Andy Freeman, Kobie Flowers, Lauren DiMartino, and Michael Abrams are continuing to fight for justice on behalf of the parents and estate of Okiemute Whiteru, a lawyer who suffered an accidental injury in 2013 in the Washington D.C. Judiciary Square metro station and subsequently died from his injuries. His body was discovered by a metro commuter four days after he fell.
BGL recently appealed the district court’s decision granting summary judgment to the Washington Metropolitan Area Transit Authority (WMATA) to the D.C. Circuit. The District Court accepted WMATA’s argument that Mr. Whiteru was not entitled to relief because he became a trespasser when he fell over the parapet wall next to the passenger platform. In a filing submitted on May 16, 2023, BGL asserted that Mr. Whiteru remained a passenger in a special relationship with WMATA per D.C. tort law that holds transit carriers to a higher standard of care.
In its May filing, which was covered by Law360, WMATA asked the D.C. Circuit to overturn its 2022 ruling in favor of the plaintiffs and instead affirm a district court’s decision granting summary judgment. The agency argues that it cannot be held responsible for Whiteru’s death because he was deemed a trespasser when he accidentally landed in a trough behind a parapet wall, which is off limits to passengers—despite Mr. Whiteru paying passenger fare and properly entering the train platform from which he fell. The transit agency contends in the filing that because he was a trespasser, it owed no common carrier duty of care to render him aid.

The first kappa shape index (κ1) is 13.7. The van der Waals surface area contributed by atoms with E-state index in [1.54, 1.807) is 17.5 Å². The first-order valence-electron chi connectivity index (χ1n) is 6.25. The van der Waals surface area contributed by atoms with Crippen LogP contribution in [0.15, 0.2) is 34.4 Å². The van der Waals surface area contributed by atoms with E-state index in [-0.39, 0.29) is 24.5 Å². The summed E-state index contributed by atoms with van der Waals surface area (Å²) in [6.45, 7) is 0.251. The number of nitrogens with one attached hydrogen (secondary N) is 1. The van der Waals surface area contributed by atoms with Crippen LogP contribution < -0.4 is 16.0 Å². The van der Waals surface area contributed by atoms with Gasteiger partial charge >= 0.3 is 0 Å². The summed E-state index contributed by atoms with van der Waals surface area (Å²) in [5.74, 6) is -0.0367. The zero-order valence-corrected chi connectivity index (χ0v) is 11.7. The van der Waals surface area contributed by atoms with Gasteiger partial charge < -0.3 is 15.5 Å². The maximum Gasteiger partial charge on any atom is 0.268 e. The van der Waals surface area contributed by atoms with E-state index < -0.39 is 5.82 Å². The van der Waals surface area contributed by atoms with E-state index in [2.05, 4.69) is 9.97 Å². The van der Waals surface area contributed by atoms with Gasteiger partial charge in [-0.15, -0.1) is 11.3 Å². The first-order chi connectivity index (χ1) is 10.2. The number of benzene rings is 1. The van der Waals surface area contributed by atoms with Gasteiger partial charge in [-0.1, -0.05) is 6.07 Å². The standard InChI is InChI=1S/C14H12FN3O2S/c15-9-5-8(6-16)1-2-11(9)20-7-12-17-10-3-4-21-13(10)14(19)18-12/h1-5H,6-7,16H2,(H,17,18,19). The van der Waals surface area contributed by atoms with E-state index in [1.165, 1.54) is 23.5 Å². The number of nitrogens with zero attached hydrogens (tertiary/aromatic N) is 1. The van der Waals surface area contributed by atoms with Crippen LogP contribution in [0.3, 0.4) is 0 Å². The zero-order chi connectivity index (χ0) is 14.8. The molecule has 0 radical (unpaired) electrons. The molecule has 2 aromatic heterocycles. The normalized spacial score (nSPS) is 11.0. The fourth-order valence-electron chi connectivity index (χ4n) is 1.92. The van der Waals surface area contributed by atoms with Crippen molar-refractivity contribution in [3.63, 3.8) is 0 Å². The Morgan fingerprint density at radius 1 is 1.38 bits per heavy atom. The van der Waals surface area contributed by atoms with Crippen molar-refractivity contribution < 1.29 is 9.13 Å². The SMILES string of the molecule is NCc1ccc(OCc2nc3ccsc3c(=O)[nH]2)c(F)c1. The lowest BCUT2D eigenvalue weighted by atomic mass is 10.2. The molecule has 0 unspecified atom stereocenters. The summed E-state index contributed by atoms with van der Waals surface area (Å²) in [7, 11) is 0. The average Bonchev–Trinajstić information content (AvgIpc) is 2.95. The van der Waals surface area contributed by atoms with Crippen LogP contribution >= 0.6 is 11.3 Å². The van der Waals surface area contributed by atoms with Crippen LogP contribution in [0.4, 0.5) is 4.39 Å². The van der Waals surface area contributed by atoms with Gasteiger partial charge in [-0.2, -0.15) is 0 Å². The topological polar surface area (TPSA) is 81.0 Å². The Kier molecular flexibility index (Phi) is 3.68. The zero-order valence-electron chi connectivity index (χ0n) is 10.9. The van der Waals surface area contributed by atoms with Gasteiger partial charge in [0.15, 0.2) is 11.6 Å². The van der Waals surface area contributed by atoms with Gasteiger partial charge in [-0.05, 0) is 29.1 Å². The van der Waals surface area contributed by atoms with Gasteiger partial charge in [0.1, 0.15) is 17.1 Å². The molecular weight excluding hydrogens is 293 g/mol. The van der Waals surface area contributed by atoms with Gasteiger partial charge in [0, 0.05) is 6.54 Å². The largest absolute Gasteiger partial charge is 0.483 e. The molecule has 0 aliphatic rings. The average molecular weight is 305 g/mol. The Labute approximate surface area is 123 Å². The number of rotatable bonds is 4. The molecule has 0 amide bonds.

However, as was confirmed by BGL’s D.C. Circuit Court of Appeals victory in 2022, WMATA has a duty to aid injured passengers if they should have known of the injury. BGL and Whiteru’s parents maintain that their son was a passenger to whom WMATA owed a duty to aid based on the special relationship exemption under D.C. tort law, as indicated in the 2022 appeal. Because WMATA—per its own policies and national transit standards—are required to inspect the station and all places where passengers and packages could be, if WMATA properly inspected the station, they would have found Mr. Whiteru and provided aid prior to his death.
The 2022 appeals victory reversed a decision made by a lower court in 2020 and allowed Whiteru’s family to seek damages. BGL originally argued the case in the U.S. District Court for the District of Columbia in September 2021, accusing the WMATA of negligence under D.C. common law, as the station agent on duty failed to discover Whiteru’s body in time to provide lifesaving care. WMATA contended that contributory negligence was a bar to recovery and a factor in Whiteru’s death. BGL’s argument in the D.C. Circuit Court explained that the duty of a common carrier to come to the aid of injured passengers precludes the application of contributory negligence in this case.
This is the second time that this lawsuit has come before the D.C. Circuit Court.
Founded in 1982, Brown, Goldstein & Levy is a law firm based in Baltimore, Maryland, with an office in Washington, DC. The firm is nationally recognized in a wide variety of practice areas, including complex civil and commercial litigation, civil rights, health care, family law, and criminal defense. Above all else, Brown, Goldstein & Levy is a client-centered law firm that brings decades of experience and passionate, effective advocacy to your fight for justice.